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What are Some Different Ways to Cook Eggs?

Hard boiled eggs.
Two fried eggs.
A frying pan, which can be used to cook eggs in several different ways.
Vegetables, like asparagus, taste good in omelets.
Eggs are a key ingredient in quiches.
A number of egg dishes, including omelets, incorporate mushrooms.
A raw egg.
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  • Written By: Diana Bocco
  • Edited By: Bronwyn Harris
  • Last Modified Date: 01 September 2014
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According to chefs and professional cooks, there are over 100 ways to cook eggs. While many require certain expertise or the use of specialized utensils or ingredients, there are also numerous ways to cook eggs that the average person can try at home any day. The simplest ways to cook eggs can be divided into four categories: frying, scrambling, boiling, and baking.

To cook eggs in a frying pan, you need little more than oil. Fried eggs can be done in any of the following ways:

  • Sunny-side up: cooked on one side only; the top part, containing the yellow, usually stays slightly liquid.

  • Basted: basically a sunny-side up in which oil is poured over the top rather than at the bottom of the pan.

  • Steam-basted: a variation of basted in which water is added to produce steam.

  • Over-easy: cooked on one side and then turned over for only a few seconds.

  • Over-hard: cooked on one side and then turned over until both sides are evenly cooked.

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You can also cook eggs by scrambling them. This is done prior to cooking, using a bowl and adding salt and pepper, herbs, and sometimes milk before placing the eggs on a frying pan. Basic scrambled eggs require you to keep stirring as the eggs cook, so the result is a slightly jellied mix. Scrambled eggs can be easily tuned into omelets by adding vegetables or cheese, and avoiding the constant stirring. The result is a tight mass with a bread-like consistency than can be easily rolled or put into sandwiches.

Another common way to cook eggs is to boil them. Boiled eggs can be hard-cooked or soft-cooked. The difference is basically the consistency of the yolk; in soft-cooked eggs, the yolk is still runny. Poaching is the action of cooking a broken egg, rather than one with the shell intact, in water. Eggs can also be baked, especially when made into omelets or frittatas, a version of an omelet containing hearty fillings such as vegetables, large pieces of meat, mushrooms, and cheese.

There are many other ways to preparing eggs, such as microwaving, deep-frying, custards, and quiches. Eggs can also be used to make sauces and dressings, and to prepare all kinds of soufflés.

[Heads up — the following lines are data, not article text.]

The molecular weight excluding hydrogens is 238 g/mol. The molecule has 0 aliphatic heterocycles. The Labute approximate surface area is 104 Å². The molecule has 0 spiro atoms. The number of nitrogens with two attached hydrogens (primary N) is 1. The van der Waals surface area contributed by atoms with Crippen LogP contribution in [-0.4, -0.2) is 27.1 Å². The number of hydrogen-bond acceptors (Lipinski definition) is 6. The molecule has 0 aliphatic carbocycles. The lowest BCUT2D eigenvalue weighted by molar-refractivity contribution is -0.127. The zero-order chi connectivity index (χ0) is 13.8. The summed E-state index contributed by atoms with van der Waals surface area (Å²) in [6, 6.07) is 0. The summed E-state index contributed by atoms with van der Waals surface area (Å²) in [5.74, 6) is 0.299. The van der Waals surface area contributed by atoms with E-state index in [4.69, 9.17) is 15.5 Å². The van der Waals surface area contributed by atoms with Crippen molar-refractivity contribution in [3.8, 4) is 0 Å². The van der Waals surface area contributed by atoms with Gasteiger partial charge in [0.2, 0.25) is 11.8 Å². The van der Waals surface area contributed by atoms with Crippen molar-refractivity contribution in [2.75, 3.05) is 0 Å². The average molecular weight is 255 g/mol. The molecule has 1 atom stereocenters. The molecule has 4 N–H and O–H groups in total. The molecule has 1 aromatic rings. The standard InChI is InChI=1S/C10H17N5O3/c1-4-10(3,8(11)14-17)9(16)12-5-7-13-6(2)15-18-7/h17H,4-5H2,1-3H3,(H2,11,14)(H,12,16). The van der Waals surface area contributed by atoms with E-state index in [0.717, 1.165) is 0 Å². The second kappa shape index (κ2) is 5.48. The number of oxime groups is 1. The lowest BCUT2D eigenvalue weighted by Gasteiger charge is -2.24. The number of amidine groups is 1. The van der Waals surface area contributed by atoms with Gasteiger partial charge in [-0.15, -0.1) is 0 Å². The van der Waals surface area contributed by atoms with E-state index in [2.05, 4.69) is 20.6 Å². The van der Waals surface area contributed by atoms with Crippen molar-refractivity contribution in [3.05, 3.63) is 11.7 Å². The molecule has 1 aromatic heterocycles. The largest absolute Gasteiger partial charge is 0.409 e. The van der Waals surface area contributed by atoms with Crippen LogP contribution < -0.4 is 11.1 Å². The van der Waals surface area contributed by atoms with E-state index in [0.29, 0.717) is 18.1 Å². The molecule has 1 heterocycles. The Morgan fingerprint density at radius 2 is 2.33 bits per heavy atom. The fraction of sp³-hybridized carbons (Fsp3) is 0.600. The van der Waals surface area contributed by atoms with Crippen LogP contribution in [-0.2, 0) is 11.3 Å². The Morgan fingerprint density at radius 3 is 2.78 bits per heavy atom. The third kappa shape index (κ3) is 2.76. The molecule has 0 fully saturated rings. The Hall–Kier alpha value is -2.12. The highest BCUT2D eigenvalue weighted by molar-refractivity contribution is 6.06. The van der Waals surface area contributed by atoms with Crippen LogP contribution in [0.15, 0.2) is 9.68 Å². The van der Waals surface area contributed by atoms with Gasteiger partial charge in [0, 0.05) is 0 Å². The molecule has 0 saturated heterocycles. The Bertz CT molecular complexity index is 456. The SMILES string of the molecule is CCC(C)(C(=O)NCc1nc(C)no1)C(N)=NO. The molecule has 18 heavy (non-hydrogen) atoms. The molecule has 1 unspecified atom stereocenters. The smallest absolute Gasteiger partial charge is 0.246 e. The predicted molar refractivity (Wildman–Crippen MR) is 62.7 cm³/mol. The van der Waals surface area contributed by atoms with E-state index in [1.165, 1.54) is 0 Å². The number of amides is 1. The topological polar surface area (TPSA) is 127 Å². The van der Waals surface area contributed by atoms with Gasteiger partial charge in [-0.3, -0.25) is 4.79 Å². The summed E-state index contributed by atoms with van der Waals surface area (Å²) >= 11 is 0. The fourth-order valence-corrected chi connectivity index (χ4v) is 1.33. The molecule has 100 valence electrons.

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Discuss this Article

gene1961
Post 17

What gets me is you go into a restaurant and order eggs over easy and the waitress will argue with you cause she believes what the jerk in the kitchen told her: "If they want the whites done it's over medium." I tell her yeah, right. If I wanted the yolks half cooked, I would order them over medium. When they send them out like that, I send them back. When they send them out all watery and snotty looking, I say I did not order these over light, and send them back.

I got my degree in the culinary arts as a chef, but I prefer being a breakfast cook more than anything. I just love breakfast, even 24 hours a day. I hate it when people screw up my eggs.

anon286018
Post 14

I found this article very interesting. I've been trying to go as organic as possible by eating only organic foods, and eggs are no exception.

anon154723
Post 13

I don't know how this became about steak, but to clear something up, the red stuff isn't actually blood like most people think. It's colored because of the pigments in the meat. And if you don't like a bloody steak, don't get rare obviously. That's actually bloody. But anything med-rare and up isn't bloody. It's basically just flavor. And it's hot enough inside to kill food borne illnesses, so try it once. And I eat my eggs scrambled well.

anon119725
Post 12

I agree with Anon101688. I have been a cook for 11 years, and when a customer orders a medium well steak and it has a small amount of pink in it they complain. When in reality that is the proper preparation.

I usually cook med-well to well because ignorant customers do not realize that it is supposed to be pink and send it back. I just am sure that it is nice and tender and has not burned edges versus a well done.